Books for Keeps editor Ferelith Hordon shares her personal favourites.
Children in the UK have to learn to read as soon as they start Reception. Yet we hear that many children (and adults) rarely read at all for pleasure. But being able to read is only a part of it: enjoyment is crucial, as studies from the National Literacy Trust have shown. So what we really need to do is instil a love and excitement of stories in our children, and keep that alive throughout their childhood
One of the best ways to do that is that old-fashioned tradition of reading aloud, when adult and child spend time enjoying a story. This is not the time to get a child to practise reading, but a special moment spent together. Indeed, the most special moments I remember with my aloof though loving father was when he read Kipling – a writer he adored – to me.
Traditionally, reading aloud happens at bedtime, but it doesn’t have to: train journeys, before or after meals, waiting to see the dentist . . . they all provide opportunities to read to children – not forgetting the classroom, of course.
There is also a perception that once children are able to read for themselves there’s no reason to continue reading to them. Why? I shared books with my sons into their twenties! Neither of my boys were keen readers when they were young, but they always insisted that I read to them at bedtime. I believe this kept alive the idea that reading could be an enjoyable activity, and they both became keen readers in their teens. By reading to your children, you can also introduce them to more complex books, which they might really enjoy, but find difficult to read themselves.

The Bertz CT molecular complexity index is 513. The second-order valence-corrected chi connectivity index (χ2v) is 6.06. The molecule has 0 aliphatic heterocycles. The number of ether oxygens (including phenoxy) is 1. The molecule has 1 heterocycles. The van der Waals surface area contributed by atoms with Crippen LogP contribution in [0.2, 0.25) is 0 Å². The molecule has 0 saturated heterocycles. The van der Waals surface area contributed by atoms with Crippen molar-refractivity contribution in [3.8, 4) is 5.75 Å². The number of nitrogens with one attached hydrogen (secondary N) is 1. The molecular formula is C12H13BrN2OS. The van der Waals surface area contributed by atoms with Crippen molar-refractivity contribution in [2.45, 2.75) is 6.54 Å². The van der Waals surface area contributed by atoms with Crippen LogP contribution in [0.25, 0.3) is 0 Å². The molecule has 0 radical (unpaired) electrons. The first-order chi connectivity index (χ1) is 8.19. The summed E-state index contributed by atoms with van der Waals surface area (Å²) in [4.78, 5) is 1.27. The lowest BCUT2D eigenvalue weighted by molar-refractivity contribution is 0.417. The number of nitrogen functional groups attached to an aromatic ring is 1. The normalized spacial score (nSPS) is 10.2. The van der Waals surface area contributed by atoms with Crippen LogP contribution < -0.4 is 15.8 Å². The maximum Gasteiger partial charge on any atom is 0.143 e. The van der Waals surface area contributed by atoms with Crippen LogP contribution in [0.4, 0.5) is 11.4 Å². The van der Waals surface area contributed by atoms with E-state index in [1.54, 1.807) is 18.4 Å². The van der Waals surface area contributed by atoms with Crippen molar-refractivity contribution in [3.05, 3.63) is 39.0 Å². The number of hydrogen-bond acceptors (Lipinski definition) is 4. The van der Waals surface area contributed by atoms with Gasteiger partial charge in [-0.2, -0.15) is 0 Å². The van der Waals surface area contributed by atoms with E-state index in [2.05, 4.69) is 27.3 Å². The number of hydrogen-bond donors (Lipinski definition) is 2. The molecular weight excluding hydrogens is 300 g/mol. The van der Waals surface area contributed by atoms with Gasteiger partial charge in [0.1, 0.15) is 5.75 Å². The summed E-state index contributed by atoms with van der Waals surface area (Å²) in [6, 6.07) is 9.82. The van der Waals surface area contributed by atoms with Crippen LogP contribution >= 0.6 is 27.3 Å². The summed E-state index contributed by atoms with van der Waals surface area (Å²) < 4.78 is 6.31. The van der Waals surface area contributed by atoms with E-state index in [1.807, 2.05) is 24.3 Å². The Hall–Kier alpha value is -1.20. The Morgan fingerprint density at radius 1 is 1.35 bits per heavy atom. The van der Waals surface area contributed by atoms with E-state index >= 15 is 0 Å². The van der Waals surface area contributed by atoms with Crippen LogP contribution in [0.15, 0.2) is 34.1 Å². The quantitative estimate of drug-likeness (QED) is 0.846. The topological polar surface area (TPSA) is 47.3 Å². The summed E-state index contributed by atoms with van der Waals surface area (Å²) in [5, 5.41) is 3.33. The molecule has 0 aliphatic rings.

Here are some things to bear in mind when selecting books to read aloud to your school-aged child, and suggestions of books that I found worked particularly well with my two boys.
The Tale of Squirrel Nutkin
Beatrix Potter, Frederick Warne, 978-0723247715, £5.99 hbk
It’s important that you find books that you, as a parent, enjoy, as well as the child; reading aloud should never be a chore. I think it’s vital that authors respect the reader. Beatrix Potter never underestimated her young audience. Most people will be familiar with Peter Rabbit, but for me The Tale of Squirrel Nutkin is the best to read aloud to young children. The original small format is also particularly enticing to little hands and therefore conducive to creating a really intimate experience. The riddles are very appealing, too.
Just So Stories
Rudyard Kipling, Walker Books, 978-1406301427, £9.99pbk